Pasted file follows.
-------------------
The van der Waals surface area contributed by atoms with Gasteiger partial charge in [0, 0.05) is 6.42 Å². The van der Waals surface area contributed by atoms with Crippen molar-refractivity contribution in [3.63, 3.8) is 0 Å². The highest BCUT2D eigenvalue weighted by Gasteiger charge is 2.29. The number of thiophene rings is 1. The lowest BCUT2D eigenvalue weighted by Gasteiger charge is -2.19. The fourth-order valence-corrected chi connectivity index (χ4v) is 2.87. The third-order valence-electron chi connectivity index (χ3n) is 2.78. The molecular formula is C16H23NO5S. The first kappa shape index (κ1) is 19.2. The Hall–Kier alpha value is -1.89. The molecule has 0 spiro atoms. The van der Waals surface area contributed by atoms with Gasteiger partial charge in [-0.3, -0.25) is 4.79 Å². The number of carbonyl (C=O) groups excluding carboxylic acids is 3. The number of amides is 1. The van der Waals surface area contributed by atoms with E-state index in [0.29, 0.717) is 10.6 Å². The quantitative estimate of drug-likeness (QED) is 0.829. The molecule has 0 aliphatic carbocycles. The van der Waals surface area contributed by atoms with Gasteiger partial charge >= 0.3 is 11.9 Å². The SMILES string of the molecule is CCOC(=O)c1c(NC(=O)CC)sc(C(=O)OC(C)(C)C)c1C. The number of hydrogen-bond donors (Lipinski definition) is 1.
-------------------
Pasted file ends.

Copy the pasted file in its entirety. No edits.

The van der Waals surface area contributed by atoms with Gasteiger partial charge in [0, 0.05) is 6.42 Å². The van der Waals surface area contributed by atoms with Crippen molar-refractivity contribution in [3.63, 3.8) is 0 Å². The highest BCUT2D eigenvalue weighted by Gasteiger charge is 2.29. The number of thiophene rings is 1. The lowest BCUT2D eigenvalue weighted by Gasteiger charge is -2.19. The fourth-order valence-corrected chi connectivity index (χ4v) is 2.87. The third-order valence-electron chi connectivity index (χ3n) is 2.78. The molecular formula is C16H23NO5S. The first kappa shape index (κ1) is 19.2. The Hall–Kier alpha value is -1.89. The molecule has 0 spiro atoms. The van der Waals surface area contributed by atoms with Gasteiger partial charge in [-0.3, -0.25) is 4.79 Å². The number of carbonyl (C=O) groups excluding carboxylic acids is 3. The number of amides is 1. The van der Waals surface area contributed by atoms with E-state index in [0.29, 0.717) is 10.6 Å². The quantitative estimate of drug-likeness (QED) is 0.829. The molecule has 0 aliphatic carbocycles. The van der Waals surface area contributed by atoms with Gasteiger partial charge >= 0.3 is 11.9 Å². The SMILES string of the molecule is CCOC(=O)c1c(NC(=O)CC)sc(C(=O)OC(C)(C)C)c1C. The number of hydrogen-bond donors (Lipinski definition) is 1.